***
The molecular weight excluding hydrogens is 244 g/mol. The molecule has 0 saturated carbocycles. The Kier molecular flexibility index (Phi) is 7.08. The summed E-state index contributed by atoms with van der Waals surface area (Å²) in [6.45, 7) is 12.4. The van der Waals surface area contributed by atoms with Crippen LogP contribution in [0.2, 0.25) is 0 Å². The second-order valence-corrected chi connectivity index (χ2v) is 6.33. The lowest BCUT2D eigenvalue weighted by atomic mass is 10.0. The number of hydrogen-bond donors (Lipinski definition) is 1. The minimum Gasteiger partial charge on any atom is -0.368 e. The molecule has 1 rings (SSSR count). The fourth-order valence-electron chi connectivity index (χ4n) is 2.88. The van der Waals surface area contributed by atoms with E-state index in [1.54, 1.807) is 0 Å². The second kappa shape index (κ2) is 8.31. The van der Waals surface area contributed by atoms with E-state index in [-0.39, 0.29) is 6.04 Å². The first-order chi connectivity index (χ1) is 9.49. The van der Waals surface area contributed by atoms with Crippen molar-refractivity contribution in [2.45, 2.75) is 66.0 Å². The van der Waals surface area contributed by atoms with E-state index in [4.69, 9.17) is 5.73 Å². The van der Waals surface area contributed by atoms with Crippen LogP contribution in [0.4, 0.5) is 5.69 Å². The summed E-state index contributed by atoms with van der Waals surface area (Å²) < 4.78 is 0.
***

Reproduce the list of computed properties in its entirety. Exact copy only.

The molecular weight excluding hydrogens is 244 g/mol. The molecule has 0 saturated carbocycles. The Kier molecular flexibility index (Phi) is 7.08. The summed E-state index contributed by atoms with van der Waals surface area (Å²) in [6.45, 7) is 12.4. The van der Waals surface area contributed by atoms with Crippen LogP contribution in [0.2, 0.25) is 0 Å². The second-order valence-corrected chi connectivity index (χ2v) is 6.33. The lowest BCUT2D eigenvalue weighted by atomic mass is 10.0. The number of hydrogen-bond donors (Lipinski definition) is 1. The minimum Gasteiger partial charge on any atom is -0.368 e. The molecule has 1 rings (SSSR count). The fourth-order valence-electron chi connectivity index (χ4n) is 2.88. The van der Waals surface area contributed by atoms with E-state index in [1.54, 1.807) is 0 Å². The second kappa shape index (κ2) is 8.31. The van der Waals surface area contributed by atoms with E-state index in [-0.39, 0.29) is 6.04 Å². The first-order chi connectivity index (χ1) is 9.49. The van der Waals surface area contributed by atoms with Crippen molar-refractivity contribution in [2.45, 2.75) is 66.0 Å². The van der Waals surface area contributed by atoms with E-state index in [4.69, 9.17) is 5.73 Å². The van der Waals surface area contributed by atoms with Crippen LogP contribution in [0.4, 0.5) is 5.69 Å². The summed E-state index contributed by atoms with van der Waals surface area (Å²) < 4.78 is 0.